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Travel California’s 800 miles end to end, and you’ll find every terrain imaginable: snow-capped mountains, Alpine meadows, rolling vineyards, drippy Redwood forests, vast farmlands, and arid desert. A road trip from Sequoia & Kings Canyon National Parks to Death Valley National Park is a study in California’s natural diversity.
At Sequoia & Kings Canyon, you’ll see the Sierra Nevada’s high granite mountains and giant Sequoia groves. Visiting Death Valley, a below-sea-level basin, you’ll see towering peaks, jagged rock salt plains, multicolored volcanic hills, and sand dunes.
Here’s where and how to make the most of your California road trip.
Sequoia & Kings Canyon National Parks
Sequoia & Kings Canyon sit side by side and encompass 1,353 square miles. President Benjamin Harrison established Sequoia National Park in 1890 to protect the giant sequoia trees from logging. Kings Canyon National Park came along in 1940 thanks to President Franklin D. Roosevelt.
You’ll definitely want to visit the park’s giant sequoia groves, which rise to more than 300 feet. At Giant Forest, you’ll find the General Sherman Tree, the largest living sequoia. Then visit Grant Grove to spot more sequoias that reach up to 20 feet in diameter, but the star here is the General Grant Tree, which is recognized as the nation’s Christmas tree. To get away from the crowds, take the 2-mile hike from Generals Highway to Muir Grove.
For a moderate day hike, trek the 4.2 miles to Upper and Lower Monarch Lakes. You’ll catch spectacular views as you pass through meadows and a red fir forest. The trail is located in the Mineral King Valley area, which starts at 7,500 feet elevation. Take your time and drink plenty of water.
Extend your day at Giant Forest with a hike on either the Middle Fork or Marble Falls trails, both of which will take you to peaceful waterfalls. Other popular hiking spots include Cedar Grove and the classic, yet difficult, John Muir Trail.
Best Time to Visit
Sequoia & Kings Canyon National Parks stay open year-round, although some roads and hiking areas may close for the winter season. Be sure to check the park’s website before your trip to stay in the know.
The foothills in the park do have mild winter temperatures for hiking. Some sections of the park offer cross-country skiing and snowshoeing.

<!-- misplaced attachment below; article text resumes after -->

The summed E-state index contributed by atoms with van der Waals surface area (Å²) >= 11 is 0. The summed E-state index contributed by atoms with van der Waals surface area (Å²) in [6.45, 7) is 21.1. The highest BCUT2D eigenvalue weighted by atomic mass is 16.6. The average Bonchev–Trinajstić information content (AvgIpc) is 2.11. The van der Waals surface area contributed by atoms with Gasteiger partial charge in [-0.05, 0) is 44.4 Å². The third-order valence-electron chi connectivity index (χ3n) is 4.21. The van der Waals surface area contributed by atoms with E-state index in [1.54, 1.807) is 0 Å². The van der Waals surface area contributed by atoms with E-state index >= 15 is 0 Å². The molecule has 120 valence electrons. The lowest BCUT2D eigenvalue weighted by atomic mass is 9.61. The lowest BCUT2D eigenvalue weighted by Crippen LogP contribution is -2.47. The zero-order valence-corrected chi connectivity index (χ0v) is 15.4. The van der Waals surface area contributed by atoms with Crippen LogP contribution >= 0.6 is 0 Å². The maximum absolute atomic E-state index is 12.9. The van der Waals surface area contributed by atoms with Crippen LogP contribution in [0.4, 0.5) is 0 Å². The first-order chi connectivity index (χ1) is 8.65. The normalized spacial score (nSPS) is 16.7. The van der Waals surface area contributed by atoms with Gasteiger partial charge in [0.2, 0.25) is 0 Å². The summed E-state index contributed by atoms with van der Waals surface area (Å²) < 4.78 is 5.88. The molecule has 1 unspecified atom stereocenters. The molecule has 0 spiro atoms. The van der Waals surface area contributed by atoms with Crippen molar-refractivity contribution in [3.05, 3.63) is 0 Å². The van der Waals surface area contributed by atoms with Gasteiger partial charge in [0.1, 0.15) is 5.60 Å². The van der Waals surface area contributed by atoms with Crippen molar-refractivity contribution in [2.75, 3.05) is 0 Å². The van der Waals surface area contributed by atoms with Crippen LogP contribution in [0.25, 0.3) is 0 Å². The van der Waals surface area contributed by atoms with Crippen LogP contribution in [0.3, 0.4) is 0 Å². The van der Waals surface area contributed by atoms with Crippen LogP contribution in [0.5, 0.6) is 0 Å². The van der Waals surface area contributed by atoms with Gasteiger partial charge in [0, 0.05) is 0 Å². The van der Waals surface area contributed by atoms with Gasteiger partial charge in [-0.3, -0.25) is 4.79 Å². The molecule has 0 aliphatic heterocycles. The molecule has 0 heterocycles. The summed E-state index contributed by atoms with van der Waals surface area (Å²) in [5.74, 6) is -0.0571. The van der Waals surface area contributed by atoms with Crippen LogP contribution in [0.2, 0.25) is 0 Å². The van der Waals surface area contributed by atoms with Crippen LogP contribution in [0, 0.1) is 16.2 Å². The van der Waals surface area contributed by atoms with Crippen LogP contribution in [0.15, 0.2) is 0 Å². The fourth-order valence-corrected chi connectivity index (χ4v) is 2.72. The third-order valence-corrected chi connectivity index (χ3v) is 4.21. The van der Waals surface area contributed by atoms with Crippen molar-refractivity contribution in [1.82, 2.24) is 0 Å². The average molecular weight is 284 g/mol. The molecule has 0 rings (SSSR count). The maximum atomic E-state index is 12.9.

In the spring, you’ll see wildflowers in the foothills, snow atop the sequoias, and gushing rivers and waterfalls. The weather is unpredictable with occasional snow showers so pack a variety of layers and come prepared for anything.
Summer brings the largest crowds and comfortable temperatures in most areas of the park. It can get up to the 90s Fahrenheit in the foothills though, so bring lots of water to stay hydrated.
Fall welcomes chilly evenings and warm to moderate days; it’s difficult to predict which you’ll get, but the crowds are sparse and the autumn views are spectacular.
Death Valley National Park
The largest national park outside of Alaska, Death Valley encompasses 3.3 million mysterious acres. Visiting Death Valley can take you from Badwater Basin, at 282 feet below sea level, to Telescope Peak, which climbs to 11,049 feet.
“The landscape in Death Valley is so incredibly remote and desolate,” says Krista Canfield McNish, founder of the travel blog FoodWaterShoes. “Throughout the park you’ll see deserted old mines and camps. I came away from our experience respecting the Native Americans and pioneers who made their way through this tough terrain.”
Hiking is plentiful in Death Valley, but you won’t find many marked trails. Here, you’ll trek cross-country, either along flatlands, slopes, or mountains, using the footprints of those that walked before you as your guide. With that in mind, Canfield McNish advises that you take extra precautions or hire a guide to ensure you arrive at your destination without getting lost.
Places to See
Death Valley offers dozens of opportunities to see one-of-a-kind landscapes and formations.
You would have one tough game on Devil’s Golf Course, a massive salt rock area near Badwater Basin that’s eroded into jagged spires as far as the eye can see. Keep an eye out for the salt pool.
Have you ever seen a rock move on its own? You might at Racetrack Playa, located 2 miles south of the Grandstand parking area. Called “sailing stones,” the rocks on this desert move and shift for no logical reason. National Parks Service says no one has actually seen the rocks move, but they do leave behind evidence.
“The smallest hints of ice combined with light breaths of wind move what would otherwise stand still,” says Canfield McNish. “It’s a powerful metaphor only nature can illustrate.”
For the most remarkable sunrise and sunset views, visit Zabriskie Point. You’ll see multiple shades of gold in the Golden Canyon cliffs. Take the short paved trail to the lookout, or extend your day and hike Golden Canyon through its multicolored walls.
Other don’t-miss Death Valley sites include the volcanic hills of Artist’s Drive, Twenty Mule Team Canyon through the badlands, the marbled Mosaic Canyon, and the Mesquite Flat Sand Dunes.
Best Time to Visit
Unless you enjoy 120-degree heat, visit Death Valley in the winter or spring. From February through May, you’ll spot desert gold, bear poppy, desert dandelions, and other wildflowers throughout the park. The flowers usually bloom earliest in lower elevations and gradually make their way into higher elevations. Average temperatures range from the low 70s in February to up to 100 degrees Fahrenheit in May in lower elevations. Lows range from the mid 40s to the low 70s. However, no matter the time of year you visit, you’re sure to be stunned by the variety of nature’s landscapes encompassed in this California gem.
What are your favorite hiking spots in the Sierras and Death Valley? Share your travel pics with us on Instagram.